How do you feel right now? What’s going on around you at this moment?
It’s important to view your emotions with objectivity. Clinical psychologist Susan David says that, when it comes to your present emotions, mindfulness can help you be real about what you’re feeling and why.
Read more to learn how to achieve mindfulness of emotions and stay in sync with reality.
Mindfulness of Emotions
Your brain is programmed to take in sensory information and interpret it through narratives explaining how and why the world works. David explains that people instinctively believe these narratives are true because they’re informed by emotions, which we’re wired to pay attention to. This is the case even when the narratives aren’t true.
Mindfulness of emotions can help you avoid being taken in by false narratives. Mindfulness is the act of paying attention to your senses, emotions, and surroundings without judgment. David suggests that, by paying attention to the stimuli in your surroundings—and the emotions that arise from your thoughts about these stimuli—you can weaken your instinct to believe your narratives. Your brain avoids mindfulness to save you mental energy in everyday life: If you can pour a glass of water without paying close attention, you’ll likely do so on autopilot every time you’re thirsty. While on autopilot in this way, you’re more susceptible to your narratives and emotions controlling you.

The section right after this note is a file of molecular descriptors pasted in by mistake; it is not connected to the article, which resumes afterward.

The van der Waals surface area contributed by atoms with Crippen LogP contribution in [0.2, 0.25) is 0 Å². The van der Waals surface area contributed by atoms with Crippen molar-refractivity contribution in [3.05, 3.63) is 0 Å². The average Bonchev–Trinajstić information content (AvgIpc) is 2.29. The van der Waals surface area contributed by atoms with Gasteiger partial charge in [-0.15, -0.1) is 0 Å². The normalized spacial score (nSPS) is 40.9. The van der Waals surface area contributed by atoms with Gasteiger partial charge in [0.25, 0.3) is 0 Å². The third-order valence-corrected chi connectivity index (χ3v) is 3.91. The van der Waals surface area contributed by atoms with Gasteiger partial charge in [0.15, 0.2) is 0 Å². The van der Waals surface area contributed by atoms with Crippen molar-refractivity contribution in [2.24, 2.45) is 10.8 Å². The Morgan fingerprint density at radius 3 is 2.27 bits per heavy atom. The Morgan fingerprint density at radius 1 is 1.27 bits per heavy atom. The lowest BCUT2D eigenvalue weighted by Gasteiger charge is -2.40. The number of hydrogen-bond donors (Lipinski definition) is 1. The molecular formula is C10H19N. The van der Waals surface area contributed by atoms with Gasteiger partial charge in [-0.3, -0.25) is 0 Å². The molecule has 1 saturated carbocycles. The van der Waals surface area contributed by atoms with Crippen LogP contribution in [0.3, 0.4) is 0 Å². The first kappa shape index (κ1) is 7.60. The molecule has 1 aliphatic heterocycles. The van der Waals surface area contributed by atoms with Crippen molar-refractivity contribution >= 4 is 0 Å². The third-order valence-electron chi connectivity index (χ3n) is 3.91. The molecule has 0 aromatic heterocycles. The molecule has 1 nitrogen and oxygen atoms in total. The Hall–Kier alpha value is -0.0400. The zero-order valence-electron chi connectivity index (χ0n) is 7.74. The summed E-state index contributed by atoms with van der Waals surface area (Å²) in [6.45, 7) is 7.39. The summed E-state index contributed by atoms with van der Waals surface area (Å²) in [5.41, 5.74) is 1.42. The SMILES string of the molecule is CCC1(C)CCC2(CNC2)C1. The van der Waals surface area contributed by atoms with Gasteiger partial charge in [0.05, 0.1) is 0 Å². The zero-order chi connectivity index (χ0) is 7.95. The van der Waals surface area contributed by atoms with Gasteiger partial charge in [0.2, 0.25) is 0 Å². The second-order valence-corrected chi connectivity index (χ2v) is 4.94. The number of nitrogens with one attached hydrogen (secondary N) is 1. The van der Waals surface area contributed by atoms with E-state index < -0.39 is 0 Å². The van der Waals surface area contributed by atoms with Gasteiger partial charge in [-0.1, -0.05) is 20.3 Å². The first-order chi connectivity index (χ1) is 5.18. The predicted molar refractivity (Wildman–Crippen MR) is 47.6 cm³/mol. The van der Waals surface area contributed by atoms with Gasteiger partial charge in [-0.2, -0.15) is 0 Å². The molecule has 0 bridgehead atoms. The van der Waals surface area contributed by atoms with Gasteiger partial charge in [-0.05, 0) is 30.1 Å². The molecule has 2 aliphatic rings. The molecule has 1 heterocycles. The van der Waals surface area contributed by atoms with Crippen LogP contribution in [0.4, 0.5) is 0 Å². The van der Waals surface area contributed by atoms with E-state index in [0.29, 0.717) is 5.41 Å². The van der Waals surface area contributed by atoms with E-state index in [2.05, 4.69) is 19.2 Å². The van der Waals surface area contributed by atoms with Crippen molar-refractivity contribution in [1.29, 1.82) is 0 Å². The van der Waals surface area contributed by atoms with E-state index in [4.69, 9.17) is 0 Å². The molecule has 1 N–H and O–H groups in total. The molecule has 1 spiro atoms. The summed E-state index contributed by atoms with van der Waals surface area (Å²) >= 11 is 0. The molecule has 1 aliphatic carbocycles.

However, David says you don’t need to be mindful at every moment in order to ward against narrative and emotional control. Instead, pay deliberate attention to your surrounding stimuli from time to time throughout the day. You’ll gradually become more mindful with practice.
|A Buddhist Perspective From Mindfulness in Plain English
David briefly mentions that you shouldn’t judge your emotions and perceptions while practicing mindfulness. Looking into the original Buddhist principle of mindfulness clarifies the importance of a nonjudgmental perspective. In Mindfulness in Plain English, Buddhist monk Gunaratana describes a few characteristics of mindfulness as they relate to being aware of—but not assigning value to—your emotions and surroundings:
• Mindfulness is nonconceptual awareness. There is no conscious thought, where judgment happens.
• Mindfulness is nonjudgmental awareness. You can’t be aware if you’re judging all of the stimuli around you.
• Mindfulness is awareness of change. However, while it watches this change, it doesn’t comment on it.
While David’s principles of mindfulness align with Buddhist principles, her practical suggestions differ slightly. She says you can practice mindfulness by intensely focusing on objects or actions for a period of time. On the other hand, Gunaratana argues that mindfulness isn’t the same as concentration: Unlike mindfulness, which should have an element of ease, concentration requires effort and force.